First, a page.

Foamers

I wrote Foamers under the pseudonym Jon Berson. It’s a thriller about trains and train fans published by Scribners in 1997.

“Both mystery and rail fans will enjoy the tale; the novel succeeds admirably at combining a crime story with a captivating look at the romance of the rails” Booklist

“Berson does a solid job of capturing the obsessive love of trains of his characters; there is plenty that is promising here: brisk pacing and an original story.” Chicago Tribune

“A fast-paced, easy-reading mystery.” Philadelphia City Paper

“Newcomer Jon Berson’s inventive first novel Foamers is the gripping story of a train buff and an FBI agent who warily join forces to catch a serial train-wrecker. This is “Speed” meets “Trainspotting” and if it’s not on screen by this time next year, I’ll be rail surprised.” Raleigh News and Observer

“Berson knows his trains. Without once resorting to trivializing the rich lore that belongs to the history of train travel he evokes a romantic response. His passion for the preservation of the railroad is heartfelt.” Mostly Murder

“Jon Berson has woven a unique and compelling story out of just the right threads – the romance of the railroads, the fanaticism of terrorists versus the obsessions of foamers, high-tech train wrecks versus low-tech gunfights, and a love story that thrives despite the feuds and frustrations of law enforcement. Best of all, Berson writes it so we feel it – you’re going to like this one a lot.” Stephen Greenleaf, award-winning mystery author.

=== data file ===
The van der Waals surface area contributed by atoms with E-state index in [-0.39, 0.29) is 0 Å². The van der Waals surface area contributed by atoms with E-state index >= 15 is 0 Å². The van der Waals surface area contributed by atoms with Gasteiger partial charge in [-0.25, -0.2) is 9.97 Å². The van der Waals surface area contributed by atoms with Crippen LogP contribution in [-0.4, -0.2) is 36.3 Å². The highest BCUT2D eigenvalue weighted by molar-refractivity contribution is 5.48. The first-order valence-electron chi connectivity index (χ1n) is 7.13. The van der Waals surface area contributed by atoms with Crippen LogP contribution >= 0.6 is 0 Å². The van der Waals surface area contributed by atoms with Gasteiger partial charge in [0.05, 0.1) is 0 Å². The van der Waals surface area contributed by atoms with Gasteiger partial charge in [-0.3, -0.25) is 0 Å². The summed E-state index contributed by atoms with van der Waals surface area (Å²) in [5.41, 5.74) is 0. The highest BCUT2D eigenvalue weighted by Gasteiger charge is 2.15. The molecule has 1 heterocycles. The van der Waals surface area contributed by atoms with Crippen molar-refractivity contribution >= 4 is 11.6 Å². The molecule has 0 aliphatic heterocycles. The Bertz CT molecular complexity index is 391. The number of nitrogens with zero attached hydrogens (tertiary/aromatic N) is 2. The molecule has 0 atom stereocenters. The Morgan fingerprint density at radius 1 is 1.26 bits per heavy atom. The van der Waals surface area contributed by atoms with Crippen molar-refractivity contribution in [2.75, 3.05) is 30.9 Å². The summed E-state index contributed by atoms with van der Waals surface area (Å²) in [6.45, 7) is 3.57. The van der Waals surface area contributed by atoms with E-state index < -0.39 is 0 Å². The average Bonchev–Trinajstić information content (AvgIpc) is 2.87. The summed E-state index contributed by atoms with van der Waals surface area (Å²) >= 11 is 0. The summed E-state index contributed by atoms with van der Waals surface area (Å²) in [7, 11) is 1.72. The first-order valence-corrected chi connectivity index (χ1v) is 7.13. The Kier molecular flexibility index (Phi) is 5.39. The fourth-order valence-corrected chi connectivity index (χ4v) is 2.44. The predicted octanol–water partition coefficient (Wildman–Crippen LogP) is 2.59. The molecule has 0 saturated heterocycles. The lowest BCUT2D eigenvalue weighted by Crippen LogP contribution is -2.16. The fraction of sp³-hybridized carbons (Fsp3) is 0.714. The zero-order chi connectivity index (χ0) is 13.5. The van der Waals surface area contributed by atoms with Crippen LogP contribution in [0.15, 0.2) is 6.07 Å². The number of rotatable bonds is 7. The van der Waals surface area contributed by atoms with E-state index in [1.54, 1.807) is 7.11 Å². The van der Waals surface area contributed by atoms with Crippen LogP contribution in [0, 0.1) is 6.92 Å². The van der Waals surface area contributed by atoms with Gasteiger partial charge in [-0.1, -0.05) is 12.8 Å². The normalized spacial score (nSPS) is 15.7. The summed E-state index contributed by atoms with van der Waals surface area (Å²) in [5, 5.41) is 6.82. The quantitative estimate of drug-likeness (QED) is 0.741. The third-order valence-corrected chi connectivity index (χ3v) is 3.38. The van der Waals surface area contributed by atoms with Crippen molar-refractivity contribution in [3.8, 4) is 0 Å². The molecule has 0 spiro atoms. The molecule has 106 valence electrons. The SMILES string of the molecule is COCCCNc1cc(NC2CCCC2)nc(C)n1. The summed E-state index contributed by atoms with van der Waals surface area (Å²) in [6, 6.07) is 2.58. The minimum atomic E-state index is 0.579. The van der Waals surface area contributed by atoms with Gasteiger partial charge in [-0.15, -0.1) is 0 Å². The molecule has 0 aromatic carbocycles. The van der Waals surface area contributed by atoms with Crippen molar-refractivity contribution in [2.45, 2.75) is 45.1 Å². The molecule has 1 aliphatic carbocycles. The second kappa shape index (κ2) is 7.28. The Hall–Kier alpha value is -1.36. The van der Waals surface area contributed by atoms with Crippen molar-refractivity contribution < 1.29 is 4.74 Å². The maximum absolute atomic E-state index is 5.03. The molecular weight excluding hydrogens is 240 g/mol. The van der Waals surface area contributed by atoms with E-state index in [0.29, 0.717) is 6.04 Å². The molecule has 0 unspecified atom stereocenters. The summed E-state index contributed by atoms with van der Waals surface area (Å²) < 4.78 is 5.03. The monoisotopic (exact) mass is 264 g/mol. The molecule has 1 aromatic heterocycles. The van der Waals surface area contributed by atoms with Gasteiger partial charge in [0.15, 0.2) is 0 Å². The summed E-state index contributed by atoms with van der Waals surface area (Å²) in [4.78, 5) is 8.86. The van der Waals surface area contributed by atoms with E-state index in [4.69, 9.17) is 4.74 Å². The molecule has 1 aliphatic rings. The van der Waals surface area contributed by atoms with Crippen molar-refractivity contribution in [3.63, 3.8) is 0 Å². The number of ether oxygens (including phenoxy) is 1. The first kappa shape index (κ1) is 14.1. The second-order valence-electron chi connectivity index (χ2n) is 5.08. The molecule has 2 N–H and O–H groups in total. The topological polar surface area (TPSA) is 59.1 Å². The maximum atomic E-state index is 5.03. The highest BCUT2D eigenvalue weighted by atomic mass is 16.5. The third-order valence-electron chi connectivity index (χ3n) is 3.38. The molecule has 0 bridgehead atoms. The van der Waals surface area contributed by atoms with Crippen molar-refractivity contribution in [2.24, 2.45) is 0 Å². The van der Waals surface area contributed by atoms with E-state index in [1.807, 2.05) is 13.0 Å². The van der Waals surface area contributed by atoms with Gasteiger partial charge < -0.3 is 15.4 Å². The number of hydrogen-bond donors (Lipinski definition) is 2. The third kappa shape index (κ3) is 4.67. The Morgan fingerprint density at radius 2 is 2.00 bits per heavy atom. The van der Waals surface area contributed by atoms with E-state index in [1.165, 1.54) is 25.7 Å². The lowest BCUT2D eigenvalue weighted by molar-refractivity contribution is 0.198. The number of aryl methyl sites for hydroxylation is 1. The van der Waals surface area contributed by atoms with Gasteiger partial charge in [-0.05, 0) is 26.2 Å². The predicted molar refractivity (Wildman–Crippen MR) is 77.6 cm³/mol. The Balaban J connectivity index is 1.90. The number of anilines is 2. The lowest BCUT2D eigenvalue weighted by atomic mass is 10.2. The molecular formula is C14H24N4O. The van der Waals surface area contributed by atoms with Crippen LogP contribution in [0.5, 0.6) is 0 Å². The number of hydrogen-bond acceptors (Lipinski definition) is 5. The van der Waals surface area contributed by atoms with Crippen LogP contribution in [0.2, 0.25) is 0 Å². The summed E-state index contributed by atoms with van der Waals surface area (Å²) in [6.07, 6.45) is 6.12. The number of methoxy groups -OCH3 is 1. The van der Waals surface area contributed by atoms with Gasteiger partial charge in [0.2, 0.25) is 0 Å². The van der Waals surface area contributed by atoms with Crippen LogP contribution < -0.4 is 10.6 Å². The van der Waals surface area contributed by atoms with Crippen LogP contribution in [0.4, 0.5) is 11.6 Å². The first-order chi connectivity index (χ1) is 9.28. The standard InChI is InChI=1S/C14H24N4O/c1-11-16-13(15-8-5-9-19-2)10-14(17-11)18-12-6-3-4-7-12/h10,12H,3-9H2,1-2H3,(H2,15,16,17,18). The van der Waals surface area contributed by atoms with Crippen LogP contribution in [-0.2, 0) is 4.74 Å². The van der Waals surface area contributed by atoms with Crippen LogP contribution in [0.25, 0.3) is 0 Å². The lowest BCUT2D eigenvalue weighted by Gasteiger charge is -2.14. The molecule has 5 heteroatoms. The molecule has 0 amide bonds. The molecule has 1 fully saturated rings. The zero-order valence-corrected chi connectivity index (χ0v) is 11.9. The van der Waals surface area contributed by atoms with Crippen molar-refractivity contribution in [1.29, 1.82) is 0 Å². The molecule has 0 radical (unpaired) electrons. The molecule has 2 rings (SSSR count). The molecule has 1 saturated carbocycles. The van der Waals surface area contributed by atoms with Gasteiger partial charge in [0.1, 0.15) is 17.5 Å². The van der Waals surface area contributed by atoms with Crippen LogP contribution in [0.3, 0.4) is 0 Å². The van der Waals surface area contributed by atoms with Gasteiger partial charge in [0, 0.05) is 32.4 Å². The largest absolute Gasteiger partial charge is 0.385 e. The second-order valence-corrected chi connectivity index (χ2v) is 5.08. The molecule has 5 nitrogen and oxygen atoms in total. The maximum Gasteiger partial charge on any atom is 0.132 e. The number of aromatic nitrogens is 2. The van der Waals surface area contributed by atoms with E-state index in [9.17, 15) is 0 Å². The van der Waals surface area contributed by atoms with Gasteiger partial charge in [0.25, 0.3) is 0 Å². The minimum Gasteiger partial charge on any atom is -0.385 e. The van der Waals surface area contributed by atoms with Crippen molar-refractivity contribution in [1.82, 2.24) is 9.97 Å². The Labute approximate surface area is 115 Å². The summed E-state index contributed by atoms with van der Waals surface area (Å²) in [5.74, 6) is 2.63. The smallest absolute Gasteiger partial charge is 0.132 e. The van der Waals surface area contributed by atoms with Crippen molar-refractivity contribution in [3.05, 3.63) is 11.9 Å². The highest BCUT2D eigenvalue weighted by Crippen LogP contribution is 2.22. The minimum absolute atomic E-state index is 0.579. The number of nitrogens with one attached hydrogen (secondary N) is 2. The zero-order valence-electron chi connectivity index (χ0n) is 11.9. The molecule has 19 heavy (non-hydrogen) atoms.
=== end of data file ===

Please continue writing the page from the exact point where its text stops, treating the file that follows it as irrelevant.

“Jon Berson has engineered a thriller from the uniquely original vantage point of our great railroad heritage. If you want lively adventure filled with deadly danger while crossing America at full throttle: ‘All Aboard!'” Governor James G. Martin, former governor of North Carolina and renowned train enthusiast

If you are interested in purchasing an autographed copy of Foamers, please e-mail me at johnfeffer@gmail.com


2 Comments

  1. Ted Hawkins

    John
    Please explain the ending to “Foamers”
    I don’t understand why they were making a fire in the wastebasket. It just doesn’t make sense to me.
    Ted

    • First of all, thanks, Ted, for reading Foamers! Second, it’s been nearly 20 years since the book was published, so I honestly had no idea what you were talking about. So, I had to pull the book off the shelf and reread the ending. Which brings me to: third, they were burning Larry’s self-help book. It was a way to celebrate his new life and their excursion together. Setting off the fire alarm was a kind of “accident” to remind them of what they’d gone through: an ordeal by fire. I hope this helps…

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